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Rhubarb

Safety Note: It should be remembered that the leaves of rhubarb should not be eaten, only the stalks. (Also deadly nightshade is also not to be eaten, as it is, in fact, deadly.)

Off the top of my head, here’s a list of the species I’d most like to study:
1. Corn – couldn’t you guess?
2. Bamboo – useful, exotic, and enough like corn that my previous experience would be useful
3. Sorghum – it’s hardier than corn, and its roots produce chemicals that kill off competing plants, how cool is that?
4. Deadly nightshade – plenty of genetic resources being developed in other Solanaceous species like tomato and potato and come on it’s DEADLY NIGHTSHADE!
5. Rhubarb – What’s not to like about a species known as “the pie plant,” and nobody’s done anything with its genetics (based on google searches for rhubarb + gene and rhubarb + genome) so I’d be in “here there be dragons” territory.

Since nothing is known about the genetics of rhubarb, today’s post will instead focus on the eating of rhubarb.
Chopped rhubarb
First chop your rhubarb stalks into one inch or shorter lengths. This is best done with a big knife and a fair bit of force, otherwise you won’t cut through the bottom fiberous skin.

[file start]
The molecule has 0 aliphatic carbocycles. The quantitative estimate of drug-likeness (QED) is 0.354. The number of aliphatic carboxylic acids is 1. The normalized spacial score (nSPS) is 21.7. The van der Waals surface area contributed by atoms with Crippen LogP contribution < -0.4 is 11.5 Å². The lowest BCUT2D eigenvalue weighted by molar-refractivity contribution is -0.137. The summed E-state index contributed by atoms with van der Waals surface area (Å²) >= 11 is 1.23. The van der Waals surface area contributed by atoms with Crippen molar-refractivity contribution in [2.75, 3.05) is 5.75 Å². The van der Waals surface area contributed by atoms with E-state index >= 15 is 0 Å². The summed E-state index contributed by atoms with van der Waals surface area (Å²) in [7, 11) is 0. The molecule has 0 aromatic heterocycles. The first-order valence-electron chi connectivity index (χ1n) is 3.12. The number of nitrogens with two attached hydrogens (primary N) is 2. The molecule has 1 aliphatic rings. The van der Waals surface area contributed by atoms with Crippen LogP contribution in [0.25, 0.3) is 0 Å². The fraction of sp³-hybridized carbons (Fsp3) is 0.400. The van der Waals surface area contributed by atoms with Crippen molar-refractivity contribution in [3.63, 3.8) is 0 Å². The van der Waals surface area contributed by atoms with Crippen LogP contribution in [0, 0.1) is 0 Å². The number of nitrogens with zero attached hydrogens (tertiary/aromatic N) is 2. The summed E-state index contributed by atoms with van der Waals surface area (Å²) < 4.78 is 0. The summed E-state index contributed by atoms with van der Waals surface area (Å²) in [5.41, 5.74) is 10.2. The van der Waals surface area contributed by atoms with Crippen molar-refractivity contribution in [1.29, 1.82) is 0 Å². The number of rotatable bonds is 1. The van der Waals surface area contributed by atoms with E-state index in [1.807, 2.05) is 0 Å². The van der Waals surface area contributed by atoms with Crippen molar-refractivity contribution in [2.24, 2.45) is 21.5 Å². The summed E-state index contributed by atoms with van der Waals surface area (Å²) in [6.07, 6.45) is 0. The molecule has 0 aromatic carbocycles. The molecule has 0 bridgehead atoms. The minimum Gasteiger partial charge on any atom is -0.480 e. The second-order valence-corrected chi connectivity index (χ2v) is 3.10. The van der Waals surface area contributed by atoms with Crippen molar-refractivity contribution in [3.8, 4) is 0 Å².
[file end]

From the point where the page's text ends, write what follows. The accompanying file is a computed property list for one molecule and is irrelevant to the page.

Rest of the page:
Combine Rhubarb and Sugar
Add sugar. Lots of sugar. Aim for 25-35% of your rhubarb volume. What you didn’t expect me to be explaining how to make something healthy did you?
Let it sit
As you let the mixture of sugar and rhubarb sit, the sugar will draw moisture out of the rhubarb, which is why you don’t have to add any water.
Stewed Rhubarb
Yeah, I know it looks like Indian food, but it’s tasty and delicious in an entirely different way from how Indian food is tasty and delicious. Eat straight, or on top of ice cream, or any other way you’d like. For an actual rhubarb pie the process is essentially the same. Remember to replace the pot I used with a pie crust!

This post was the result of the sad discovery that there are people who’ve lived their entire lives in Iowa without tasting this delicious and enigmatic species.

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